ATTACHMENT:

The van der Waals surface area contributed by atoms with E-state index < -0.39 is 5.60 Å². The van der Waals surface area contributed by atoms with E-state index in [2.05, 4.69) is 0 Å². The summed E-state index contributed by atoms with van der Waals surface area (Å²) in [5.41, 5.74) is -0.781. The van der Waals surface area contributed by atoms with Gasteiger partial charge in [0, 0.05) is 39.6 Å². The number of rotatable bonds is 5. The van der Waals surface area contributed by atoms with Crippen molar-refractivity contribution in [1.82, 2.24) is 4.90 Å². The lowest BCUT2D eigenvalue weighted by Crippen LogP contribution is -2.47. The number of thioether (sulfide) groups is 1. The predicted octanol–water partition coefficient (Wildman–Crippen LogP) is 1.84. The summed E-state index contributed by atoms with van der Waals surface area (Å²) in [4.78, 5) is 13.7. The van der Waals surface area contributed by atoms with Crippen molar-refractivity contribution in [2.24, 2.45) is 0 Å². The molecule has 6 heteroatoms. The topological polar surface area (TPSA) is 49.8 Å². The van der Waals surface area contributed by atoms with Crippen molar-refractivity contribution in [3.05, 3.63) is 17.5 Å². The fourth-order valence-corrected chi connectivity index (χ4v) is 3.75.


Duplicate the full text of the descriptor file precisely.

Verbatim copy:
The van der Waals surface area contributed by atoms with E-state index < -0.39 is 5.60 Å². The van der Waals surface area contributed by atoms with E-state index in [2.05, 4.69) is 0 Å². The summed E-state index contributed by atoms with van der Waals surface area (Å²) in [5.41, 5.74) is -0.781. The van der Waals surface area contributed by atoms with Gasteiger partial charge in [0, 0.05) is 39.6 Å². The number of rotatable bonds is 5. The van der Waals surface area contributed by atoms with Crippen molar-refractivity contribution in [1.82, 2.24) is 4.90 Å². The lowest BCUT2D eigenvalue weighted by Crippen LogP contribution is -2.47. The number of thioether (sulfide) groups is 1. The predicted octanol–water partition coefficient (Wildman–Crippen LogP) is 1.84. The summed E-state index contributed by atoms with van der Waals surface area (Å²) in [4.78, 5) is 13.7. The van der Waals surface area contributed by atoms with Crippen molar-refractivity contribution in [2.24, 2.45) is 0 Å². The molecule has 6 heteroatoms. The topological polar surface area (TPSA) is 49.8 Å². The van der Waals surface area contributed by atoms with Crippen molar-refractivity contribution in [3.05, 3.63) is 17.5 Å². The fourth-order valence-corrected chi connectivity index (χ4v) is 3.75.